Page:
Dog Trivia According to Maddie

Sunday, July 25, 2010

Maddie here.  Carol’s busy so she suggested that I try my hand at dog trivia.  Enjoy.  There's a Pupperoni waiting for me!

1) What breed of dog yodels?

2) Where do dogs sweat from?

3) What dog breed gets its name because they strike out with their front paws when fighting.

4) What is the dog’s name in How The Grinch Stole Christmas?

5) What was the name of Lieutenant Columbo’s Basset Hound?

6) What is the state dog of North Carolina?

7) What dog was originally called the St. John’s Newfoundland?

8) What was the name of Superman’s dog?


1) Basenjis; 2) Pads of their paws. They discharge heat by panting; 3) Boxers; 4) Max; 5) ‘Dog’; 6) Plott Hound; 7) the Labrador Retriver; 8) Krypto.

Books Remembered: Helen MacInnes

Tuesday, July 20, 2010


Before Robert Ludlum, there was the ‘Queen of International Espionage Fiction’: Helen MacInnes. Yet her first career could have mirrored those of her ordinary heroines caught up in the world’s events: a librarian.

Born on October 7, 1907, in Glasgow, Scotland, Helen graduated from the University of Glasgow in Scotland in 1928 with a degree in French and German. Working as a librarian, she married the classicist Gilbert Highet in 1932. Together as translators they traveled extensively throughout Europe before Gilbert was appointed Professor of Latin and Greek at Columbia University and the couple and their son moved to New York in 1937.

Over the next 45 years she would write twenty-one spy novels. Her books pitted ordinary men and women of decency and fortitude against the faceless agents of totalitarian regimes: the Nazis in the 1940s and then thereafter the Communists and their terrorist compatriots. At the time of her death on September 30, 1985, over 23 million copies of her books had been sold in United States alone.

What I think I appreciated most about Ms. MacInnes’s novels was her emphasis on the ordinary person thrust into intrigue where danger threatens the social fabric against the backdrop of international settings. However, what I thrilled to most was the romantic subplots.

Her book The Salzburg Connection (1969), which concerns an effort by various individuals to retrieve Nazi loot from an Austrian lake, has been nominated by NPR for the 100 Greatest Thrillers Ever. My personal favorite was Decision at Delphi…sigh, all those wonderful Greek archaeological sites.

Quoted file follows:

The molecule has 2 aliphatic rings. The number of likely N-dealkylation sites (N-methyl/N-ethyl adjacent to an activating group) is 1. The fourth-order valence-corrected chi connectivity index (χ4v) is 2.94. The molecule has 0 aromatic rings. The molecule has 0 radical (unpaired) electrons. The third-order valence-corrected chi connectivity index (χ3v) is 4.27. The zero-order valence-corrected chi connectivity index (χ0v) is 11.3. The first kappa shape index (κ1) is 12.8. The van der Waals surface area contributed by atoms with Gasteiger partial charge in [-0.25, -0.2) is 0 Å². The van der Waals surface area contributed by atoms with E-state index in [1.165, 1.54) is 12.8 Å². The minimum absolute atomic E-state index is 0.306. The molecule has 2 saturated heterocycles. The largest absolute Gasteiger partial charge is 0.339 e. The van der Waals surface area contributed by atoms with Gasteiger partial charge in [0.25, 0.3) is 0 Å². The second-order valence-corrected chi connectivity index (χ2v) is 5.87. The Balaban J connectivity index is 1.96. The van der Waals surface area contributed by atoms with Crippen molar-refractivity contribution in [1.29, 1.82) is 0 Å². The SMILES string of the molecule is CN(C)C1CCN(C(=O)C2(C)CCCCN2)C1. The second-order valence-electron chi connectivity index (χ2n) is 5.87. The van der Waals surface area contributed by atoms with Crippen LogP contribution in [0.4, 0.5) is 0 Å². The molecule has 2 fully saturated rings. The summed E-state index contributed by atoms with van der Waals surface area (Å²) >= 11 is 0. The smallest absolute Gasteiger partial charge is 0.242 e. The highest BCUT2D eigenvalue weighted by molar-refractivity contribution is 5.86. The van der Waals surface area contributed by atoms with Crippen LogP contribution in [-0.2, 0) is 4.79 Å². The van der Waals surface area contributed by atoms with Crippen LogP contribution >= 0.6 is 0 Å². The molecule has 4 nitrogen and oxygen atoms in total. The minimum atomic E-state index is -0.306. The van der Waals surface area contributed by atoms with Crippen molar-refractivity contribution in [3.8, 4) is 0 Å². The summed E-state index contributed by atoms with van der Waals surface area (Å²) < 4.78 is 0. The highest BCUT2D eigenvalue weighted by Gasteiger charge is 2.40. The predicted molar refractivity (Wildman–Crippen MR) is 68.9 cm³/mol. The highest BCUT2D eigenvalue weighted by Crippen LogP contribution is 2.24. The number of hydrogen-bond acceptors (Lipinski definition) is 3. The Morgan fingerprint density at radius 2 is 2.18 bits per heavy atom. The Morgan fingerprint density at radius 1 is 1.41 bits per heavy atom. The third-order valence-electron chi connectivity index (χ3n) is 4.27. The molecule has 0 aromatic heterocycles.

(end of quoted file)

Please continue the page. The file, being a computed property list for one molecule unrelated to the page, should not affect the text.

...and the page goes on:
What was your favorite Helen MacInnes’s book?

Going Paperless with my Research

Sunday, July 11, 2010

At work we've been progressively going paperless.  When an article was passed around on an attorney's journey of going paperless, he mentioned electronic notebooks for trial and in particular the One Notebook. I realized One Notebook was included in programs on my laptop. 

With great trepidation since I am sooo not a techie, I tried it out.  When I packed away my notes and research material on my last proposal, I realized how little physical material I had.  Typically I have several expandos filling a shelf.  Although the research on the latest had taken months and was expansive, it barely made the folder expand.

The reason was the electronic notebook.  I had copied and pasted most of the internet articles and photos into the notebook. 

I still don't understand all the functions, but for my new book the first thing I did was set up the notebook with sections for characters, settings, plot, timeline, etc.  This time around I drew a table for my plotboard and a triangle that I've always used to follow the push-pull dynamics among the principal characters [i.e. if villain does this, how will it impact on the heroine or the romance].  I've also set up a page to keep track on my writing progress.  

I will automatically save the notebook on a thumb drive along with the wip, but to have the notebook at hand on my laptop is amazing.

Best yet, I'm saving trees.  :) Carol

Cleaning and ear rubs

Friday, July 9, 2010

Maddie here. I haven't posted in a while, but watching Carol cleaning and organizing the house wears me out. She talks about being a lean, mean writing machine for her latest deadline so she wants no distractions. She even put my toys into the basket...ha!  When she's not looking, I've been sneaking them out one by one. 

I have to say, she did a good job of getting rid of the clutter and putting together bags of stuff to be donated to charity.   I can actually walk into the closets and check out things of interest.  However, I thought the mopped floors needed a special touch.  I drank water too fast a couple times and spitty uppy.

I did show how much I appreciated her cleaning up after me.  Last night when she tried to go bed early, I nipped and wrestled with her.  Although she told me to settle down and go to sleep, she still rubbed behind my ears until my eyes closed.

Life is good.